THE busy scene, which is represented in this view, is the weekly market which takes
place in the bazar, or market-place of Athens; which, at that time, becomes the resort
not only of the inhabitants of the town, but also of the villagers who arc dispersed over
the adjacent territory. Greeks, Turks, and Albanians arc then seen mingled together;
and while the variegated diversity of their costumes gratifies the eye of the beholder, the
lrreconcilcable dissonance of their manners supplies ample materials for reflective remark
and philosophical contemplation.
The nearer figures in this view are portraits. The black on the right hand is on
emancipated slave dressed in velvet and gold, which is a finery that they particularly
affect. The next figure is the keeper of the adjoining colicc-housc, who is taking some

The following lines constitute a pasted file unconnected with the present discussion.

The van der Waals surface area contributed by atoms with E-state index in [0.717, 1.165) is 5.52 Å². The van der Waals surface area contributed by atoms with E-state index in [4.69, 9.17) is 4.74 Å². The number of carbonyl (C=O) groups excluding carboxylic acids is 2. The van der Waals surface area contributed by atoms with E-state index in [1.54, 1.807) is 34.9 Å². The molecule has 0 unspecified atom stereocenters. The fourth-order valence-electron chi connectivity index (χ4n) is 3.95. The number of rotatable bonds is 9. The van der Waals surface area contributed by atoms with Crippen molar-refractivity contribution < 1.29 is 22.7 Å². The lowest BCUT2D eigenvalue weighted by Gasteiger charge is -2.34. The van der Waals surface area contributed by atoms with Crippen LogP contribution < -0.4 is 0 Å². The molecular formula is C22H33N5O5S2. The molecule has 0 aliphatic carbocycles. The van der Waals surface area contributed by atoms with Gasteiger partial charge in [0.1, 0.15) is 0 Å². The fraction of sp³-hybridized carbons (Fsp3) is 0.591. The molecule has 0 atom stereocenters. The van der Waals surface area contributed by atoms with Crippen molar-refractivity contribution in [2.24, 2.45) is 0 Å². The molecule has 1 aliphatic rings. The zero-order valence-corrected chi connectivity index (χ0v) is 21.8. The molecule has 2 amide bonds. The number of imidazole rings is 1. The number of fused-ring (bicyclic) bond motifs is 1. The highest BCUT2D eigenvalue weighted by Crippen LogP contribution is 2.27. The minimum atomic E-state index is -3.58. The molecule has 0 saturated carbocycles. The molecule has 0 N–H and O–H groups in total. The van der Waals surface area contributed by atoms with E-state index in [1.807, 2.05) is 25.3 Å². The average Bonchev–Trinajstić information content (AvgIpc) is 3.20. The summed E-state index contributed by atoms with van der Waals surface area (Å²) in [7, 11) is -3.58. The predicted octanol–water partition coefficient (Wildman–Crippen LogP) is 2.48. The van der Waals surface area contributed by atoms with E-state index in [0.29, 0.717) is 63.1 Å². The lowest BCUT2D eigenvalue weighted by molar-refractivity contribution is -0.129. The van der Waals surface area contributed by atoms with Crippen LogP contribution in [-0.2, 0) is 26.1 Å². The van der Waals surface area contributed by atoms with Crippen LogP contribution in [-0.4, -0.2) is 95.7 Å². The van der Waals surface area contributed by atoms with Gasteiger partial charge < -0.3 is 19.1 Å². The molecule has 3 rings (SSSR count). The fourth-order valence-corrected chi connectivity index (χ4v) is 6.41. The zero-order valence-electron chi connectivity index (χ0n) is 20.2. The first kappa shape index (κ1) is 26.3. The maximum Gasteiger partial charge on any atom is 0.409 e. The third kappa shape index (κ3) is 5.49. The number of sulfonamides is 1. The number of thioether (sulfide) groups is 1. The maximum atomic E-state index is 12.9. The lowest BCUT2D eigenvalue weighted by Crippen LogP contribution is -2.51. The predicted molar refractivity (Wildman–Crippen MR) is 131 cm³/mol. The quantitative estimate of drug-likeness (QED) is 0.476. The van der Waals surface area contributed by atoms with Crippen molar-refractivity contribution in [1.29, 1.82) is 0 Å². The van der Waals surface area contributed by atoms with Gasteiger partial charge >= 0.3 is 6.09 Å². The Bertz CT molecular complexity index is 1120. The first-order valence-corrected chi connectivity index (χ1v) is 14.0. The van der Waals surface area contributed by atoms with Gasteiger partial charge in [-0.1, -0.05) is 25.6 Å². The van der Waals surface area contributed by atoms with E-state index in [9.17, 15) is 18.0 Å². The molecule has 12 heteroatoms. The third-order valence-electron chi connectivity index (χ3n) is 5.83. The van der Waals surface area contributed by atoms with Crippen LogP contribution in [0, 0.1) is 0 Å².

coffee to the Disdar, or governor of the castle, who is sitting by the steps, habited in
scarlet, with a Turkish Agha on his right hand. The Greek standing on the mat is the
Voivode, or governor of the island of Submits, and son of the late English agent, Speridion
Logotheti. The person meeting him is a Greek Ilaratario, thus denominated from his
turban, which serves as a distinctive badge for the agent of a foreign nation. It is also
worn by Greek physicians. Turkish women compose the distant group of three females,
with long white robes and black veils. The other females dispersed throughout the view
are Albanian Christians. The Turk habited in the sacred colour, green, is a pilgrim who
has performed the journey to Mecca.
The distant part of the view exhibits the northern side of the acropolis, within the
walls of which, on the left of the nearer minaret, are distinguished the remains of the
Erechtheion and of the Parthenon. On the right hand of the minaret the cave of Pan
is observed, with the high Venetian tower rising above it near the Propylica.